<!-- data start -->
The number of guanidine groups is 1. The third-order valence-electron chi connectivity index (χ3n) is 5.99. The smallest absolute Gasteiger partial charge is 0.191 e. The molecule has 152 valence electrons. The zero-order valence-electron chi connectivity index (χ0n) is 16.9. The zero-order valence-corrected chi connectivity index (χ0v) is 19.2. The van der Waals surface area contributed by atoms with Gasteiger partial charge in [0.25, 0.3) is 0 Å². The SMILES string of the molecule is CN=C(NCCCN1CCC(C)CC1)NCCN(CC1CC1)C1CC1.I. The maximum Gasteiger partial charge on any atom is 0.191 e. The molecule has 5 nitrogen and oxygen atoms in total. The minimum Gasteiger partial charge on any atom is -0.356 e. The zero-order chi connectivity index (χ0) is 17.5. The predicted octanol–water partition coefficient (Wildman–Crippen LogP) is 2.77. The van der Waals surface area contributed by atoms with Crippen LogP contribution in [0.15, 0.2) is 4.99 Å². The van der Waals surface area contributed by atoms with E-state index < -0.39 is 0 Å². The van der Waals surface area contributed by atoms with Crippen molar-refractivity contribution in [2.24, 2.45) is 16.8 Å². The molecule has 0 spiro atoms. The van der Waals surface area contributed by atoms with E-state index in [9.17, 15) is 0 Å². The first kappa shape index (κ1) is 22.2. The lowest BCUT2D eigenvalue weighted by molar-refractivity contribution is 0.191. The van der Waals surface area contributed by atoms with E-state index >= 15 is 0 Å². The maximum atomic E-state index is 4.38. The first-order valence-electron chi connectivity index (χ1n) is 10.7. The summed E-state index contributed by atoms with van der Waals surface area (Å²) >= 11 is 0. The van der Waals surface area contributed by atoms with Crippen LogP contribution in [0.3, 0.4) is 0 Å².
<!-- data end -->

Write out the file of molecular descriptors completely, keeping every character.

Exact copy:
The number of guanidine groups is 1. The third-order valence-electron chi connectivity index (χ3n) is 5.99. The smallest absolute Gasteiger partial charge is 0.191 e. The molecule has 152 valence electrons. The zero-order valence-electron chi connectivity index (χ0n) is 16.9. The zero-order valence-corrected chi connectivity index (χ0v) is 19.2. The van der Waals surface area contributed by atoms with Gasteiger partial charge in [0.25, 0.3) is 0 Å². The SMILES string of the molecule is CN=C(NCCCN1CCC(C)CC1)NCCN(CC1CC1)C1CC1.I. The maximum Gasteiger partial charge on any atom is 0.191 e. The molecule has 5 nitrogen and oxygen atoms in total. The minimum Gasteiger partial charge on any atom is -0.356 e. The zero-order chi connectivity index (χ0) is 17.5. The predicted octanol–water partition coefficient (Wildman–Crippen LogP) is 2.77. The van der Waals surface area contributed by atoms with Crippen LogP contribution in [0.15, 0.2) is 4.99 Å². The van der Waals surface area contributed by atoms with E-state index < -0.39 is 0 Å². The van der Waals surface area contributed by atoms with Crippen molar-refractivity contribution in [2.24, 2.45) is 16.8 Å². The molecule has 0 spiro atoms. The van der Waals surface area contributed by atoms with E-state index in [9.17, 15) is 0 Å². The first kappa shape index (κ1) is 22.2. The lowest BCUT2D eigenvalue weighted by molar-refractivity contribution is 0.191. The van der Waals surface area contributed by atoms with E-state index >= 15 is 0 Å². The maximum atomic E-state index is 4.38. The first-order valence-electron chi connectivity index (χ1n) is 10.7. The summed E-state index contributed by atoms with van der Waals surface area (Å²) >= 11 is 0. The van der Waals surface area contributed by atoms with Crippen LogP contribution in [0.3, 0.4) is 0 Å².